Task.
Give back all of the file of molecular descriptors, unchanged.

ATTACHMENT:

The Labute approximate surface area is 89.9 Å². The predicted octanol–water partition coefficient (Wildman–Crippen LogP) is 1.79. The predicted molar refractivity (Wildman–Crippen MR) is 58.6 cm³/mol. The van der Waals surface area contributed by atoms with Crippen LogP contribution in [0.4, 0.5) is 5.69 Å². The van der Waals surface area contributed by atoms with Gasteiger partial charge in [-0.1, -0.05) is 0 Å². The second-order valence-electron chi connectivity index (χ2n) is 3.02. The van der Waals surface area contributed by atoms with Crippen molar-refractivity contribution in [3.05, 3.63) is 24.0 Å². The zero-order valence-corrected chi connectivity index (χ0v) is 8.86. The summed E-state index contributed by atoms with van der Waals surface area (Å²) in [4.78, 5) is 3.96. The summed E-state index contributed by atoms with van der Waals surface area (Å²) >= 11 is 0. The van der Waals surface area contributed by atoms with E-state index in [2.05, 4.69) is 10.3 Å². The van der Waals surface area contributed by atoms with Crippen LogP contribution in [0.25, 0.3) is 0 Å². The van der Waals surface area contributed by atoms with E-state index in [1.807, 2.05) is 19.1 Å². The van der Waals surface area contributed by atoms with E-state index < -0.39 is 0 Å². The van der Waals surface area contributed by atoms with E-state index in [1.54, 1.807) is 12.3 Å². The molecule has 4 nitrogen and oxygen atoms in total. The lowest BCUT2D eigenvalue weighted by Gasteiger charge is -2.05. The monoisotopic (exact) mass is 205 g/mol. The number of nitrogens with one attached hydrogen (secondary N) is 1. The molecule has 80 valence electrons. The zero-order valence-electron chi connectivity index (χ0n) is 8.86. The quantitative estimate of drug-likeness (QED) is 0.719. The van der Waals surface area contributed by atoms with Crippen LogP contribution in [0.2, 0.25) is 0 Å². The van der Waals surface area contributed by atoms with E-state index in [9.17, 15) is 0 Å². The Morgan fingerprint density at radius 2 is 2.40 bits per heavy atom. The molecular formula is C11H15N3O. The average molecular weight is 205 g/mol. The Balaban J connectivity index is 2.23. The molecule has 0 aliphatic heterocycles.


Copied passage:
The Labute approximate surface area is 89.9 Å². The predicted octanol–water partition coefficient (Wildman–Crippen LogP) is 1.79. The predicted molar refractivity (Wildman–Crippen MR) is 58.6 cm³/mol. The van der Waals surface area contributed by atoms with Crippen LogP contribution in [0.4, 0.5) is 5.69 Å². The van der Waals surface area contributed by atoms with Gasteiger partial charge in [-0.1, -0.05) is 0 Å². The second-order valence-electron chi connectivity index (χ2n) is 3.02. The van der Waals surface area contributed by atoms with Crippen molar-refractivity contribution in [3.05, 3.63) is 24.0 Å². The zero-order valence-corrected chi connectivity index (χ0v) is 8.86. The summed E-state index contributed by atoms with van der Waals surface area (Å²) in [4.78, 5) is 3.96. The summed E-state index contributed by atoms with van der Waals surface area (Å²) >= 11 is 0. The van der Waals surface area contributed by atoms with E-state index in [2.05, 4.69) is 10.3 Å². The van der Waals surface area contributed by atoms with Crippen LogP contribution in [0.25, 0.3) is 0 Å². The van der Waals surface area contributed by atoms with E-state index in [1.807, 2.05) is 19.1 Å². The van der Waals surface area contributed by atoms with E-state index < -0.39 is 0 Å². The van der Waals surface area contributed by atoms with E-state index in [1.54, 1.807) is 12.3 Å². The molecule has 4 nitrogen and oxygen atoms in total. The lowest BCUT2D eigenvalue weighted by Gasteiger charge is -2.05. The monoisotopic (exact) mass is 205 g/mol. The number of nitrogens with one attached hydrogen (secondary N) is 1. The molecule has 80 valence electrons. The zero-order valence-electron chi connectivity index (χ0n) is 8.86. The quantitative estimate of drug-likeness (QED) is 0.719. The van der Waals surface area contributed by atoms with Crippen LogP contribution in [0.2, 0.25) is 0 Å². The van der Waals surface area contributed by atoms with E-state index in [9.17, 15) is 0 Å². The Morgan fingerprint density at radius 2 is 2.40 bits per heavy atom. The molecular formula is C11H15N3O. The average molecular weight is 205 g/mol. The Balaban J connectivity index is 2.23. The molecule has 0 aliphatic heterocycles.